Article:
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Five Reasons to Consider Adopting a Mobile-First Web Strategy

Alex Baker

As the time we spend on the web increasingly shifts away from desktops and laptops to mobile devices, the need has grown for business owners, publishers and marketers to consider adopting a mobile-first strategy.

We've been hearing the term mobile-first a lot over the last couple of years. But in case you're not sure what it means, adopting a mobile-first strategy basically means making your mobile website the primary focus of the web experience you create for users.

When executing a mobile-first strategy, designers and developers first create a mobile site that then becomes the baseline for the desktop and tablet versions of the site.

As the number of mobile devices in use continues to skyrocket at an astronomical rate the shift towards a mobile-first strategy is also becoming more widespread.

Even legacy media companies like the New York Times are jumping on the mobile bandwagon in an attempt to reach new subscribers "on their phones." And it's not just publishers. Top retailers meanwhile, are now generating almost 50 percent of their sales from mobile.

"A mobile-first strategy means always considering the unique capabilities of mobility and using those to create differentiated features," according to Zeus Kerravala, founder and principal analyst with ZK Research.

Here are five reasons you should consider adopting a mobile-first web strategy for your business.

1. Better User Experience

As anyone who's ever tried to view a responsive design website on their phone can tell you, websites designed for desktop platforms often carry a bit of baggage when they translate to mobile. Desktop sites are more expansive and often incorporate more elements.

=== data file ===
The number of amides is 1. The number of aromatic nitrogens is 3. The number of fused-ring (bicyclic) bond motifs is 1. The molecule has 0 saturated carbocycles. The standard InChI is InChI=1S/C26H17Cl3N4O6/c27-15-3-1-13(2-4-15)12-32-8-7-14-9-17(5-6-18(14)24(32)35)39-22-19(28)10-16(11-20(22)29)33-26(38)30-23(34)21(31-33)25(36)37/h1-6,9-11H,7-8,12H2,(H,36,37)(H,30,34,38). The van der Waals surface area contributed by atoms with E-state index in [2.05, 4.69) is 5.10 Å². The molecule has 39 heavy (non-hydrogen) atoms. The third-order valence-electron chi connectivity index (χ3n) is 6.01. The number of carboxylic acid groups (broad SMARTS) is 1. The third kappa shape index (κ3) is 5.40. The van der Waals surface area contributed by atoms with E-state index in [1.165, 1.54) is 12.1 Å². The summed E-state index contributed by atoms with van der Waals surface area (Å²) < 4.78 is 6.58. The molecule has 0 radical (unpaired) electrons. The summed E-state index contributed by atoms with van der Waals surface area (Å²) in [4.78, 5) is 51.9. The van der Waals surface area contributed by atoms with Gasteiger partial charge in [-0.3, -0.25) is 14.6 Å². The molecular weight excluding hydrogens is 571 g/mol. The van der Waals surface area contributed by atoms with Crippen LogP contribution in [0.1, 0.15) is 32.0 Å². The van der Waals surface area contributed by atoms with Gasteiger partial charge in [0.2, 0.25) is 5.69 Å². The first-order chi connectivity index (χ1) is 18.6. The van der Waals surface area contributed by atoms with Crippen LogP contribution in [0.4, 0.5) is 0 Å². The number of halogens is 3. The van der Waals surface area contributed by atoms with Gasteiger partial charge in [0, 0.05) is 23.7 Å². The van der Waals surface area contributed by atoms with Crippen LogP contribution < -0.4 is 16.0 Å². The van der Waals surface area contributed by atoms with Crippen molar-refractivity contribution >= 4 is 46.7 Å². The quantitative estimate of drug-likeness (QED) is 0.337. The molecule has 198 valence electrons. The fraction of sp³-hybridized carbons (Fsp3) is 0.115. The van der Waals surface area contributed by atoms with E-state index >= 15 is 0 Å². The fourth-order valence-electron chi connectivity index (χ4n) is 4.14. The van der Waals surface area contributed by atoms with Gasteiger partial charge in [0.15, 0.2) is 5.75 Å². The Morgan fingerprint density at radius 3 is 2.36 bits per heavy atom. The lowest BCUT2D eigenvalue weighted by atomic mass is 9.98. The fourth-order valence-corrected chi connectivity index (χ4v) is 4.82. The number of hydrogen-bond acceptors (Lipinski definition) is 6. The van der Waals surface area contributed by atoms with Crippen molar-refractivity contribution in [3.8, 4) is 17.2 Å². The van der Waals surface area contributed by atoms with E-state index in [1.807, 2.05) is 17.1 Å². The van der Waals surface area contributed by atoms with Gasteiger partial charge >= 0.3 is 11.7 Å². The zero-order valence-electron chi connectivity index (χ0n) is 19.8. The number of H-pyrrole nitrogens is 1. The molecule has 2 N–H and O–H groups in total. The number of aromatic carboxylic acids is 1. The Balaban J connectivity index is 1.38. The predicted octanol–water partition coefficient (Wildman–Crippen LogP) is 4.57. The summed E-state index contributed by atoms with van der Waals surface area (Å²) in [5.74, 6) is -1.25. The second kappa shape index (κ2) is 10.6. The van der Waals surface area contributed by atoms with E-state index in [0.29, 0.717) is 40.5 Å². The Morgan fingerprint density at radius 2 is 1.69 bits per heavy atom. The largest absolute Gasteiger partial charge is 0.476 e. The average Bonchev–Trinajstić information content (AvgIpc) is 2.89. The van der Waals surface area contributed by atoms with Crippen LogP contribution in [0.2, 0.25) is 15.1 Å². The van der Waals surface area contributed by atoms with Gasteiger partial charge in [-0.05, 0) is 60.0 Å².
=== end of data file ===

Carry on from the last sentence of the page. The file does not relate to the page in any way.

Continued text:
However when these added elements are carried over to mobile, they can feel more like clutter. In mobile-first design, these elements are minimized as content and design are stripped down to create a more streamlined, response-oriented experience.

2. 24/7 Availability to Users

These days, most of us keep our smartphones by our sides 24 hours a day. The time we spend on our laptop or desktop devices on the other hand is often more limited and regulated.

If you want to make it as easy as possible for users to access your web content any time of the day or night, from wherever they may be, then you should consider going mobile-first.

3. Mobile is the Future

Already a pretty big part of the present, mobile definitely represents the future of where the web experience is heading for users. If you're not currently implementing, or at least developing a mobile plan, you run a serious risk of being left behind.

To put it another way, on an average day about 317,124 babies are born all over the world. The number of smartphones that enter usage in the same time period? About 1.45 million.

4. Mobile Has a Global Reach

In some markets, mobile has already effectively taken over. Take Korea, where 74 percent of users prefer to access the Internet using a mobile device.

Or India, where 65 percent of users access the web via mobile and over half of all internet searches originate from mobile devices.

5. Mobile Search Tops Desktop Search

In October of 2015, Google's search technology chief, Amit Singhal announced that the search giant had indexed over 100 billion links found in mobile apps and made them searchable. This effectively means that on a global basis, mobile searches now top desktop ones.

Mobile-First vs. Responsive Design

It's been estimated that 40 percent of users will move on from the website they're on to another site if they feel the one they're on isn't optimized for mobile. While responsive design has its advantages too, the arguments in favor of switching to a mobile-first web strategy are growing ever more compelling.

If you're curious about adopting a mobile-first strategy or looking for an agency to help optimize your existing web properties to better accommodate mobile users, feel free to drop us a line

Is a Growth Driven Design strategy the right approach for your next web redesign? Get the A Web-Dev's Guide to Growth Driven Design ebook.
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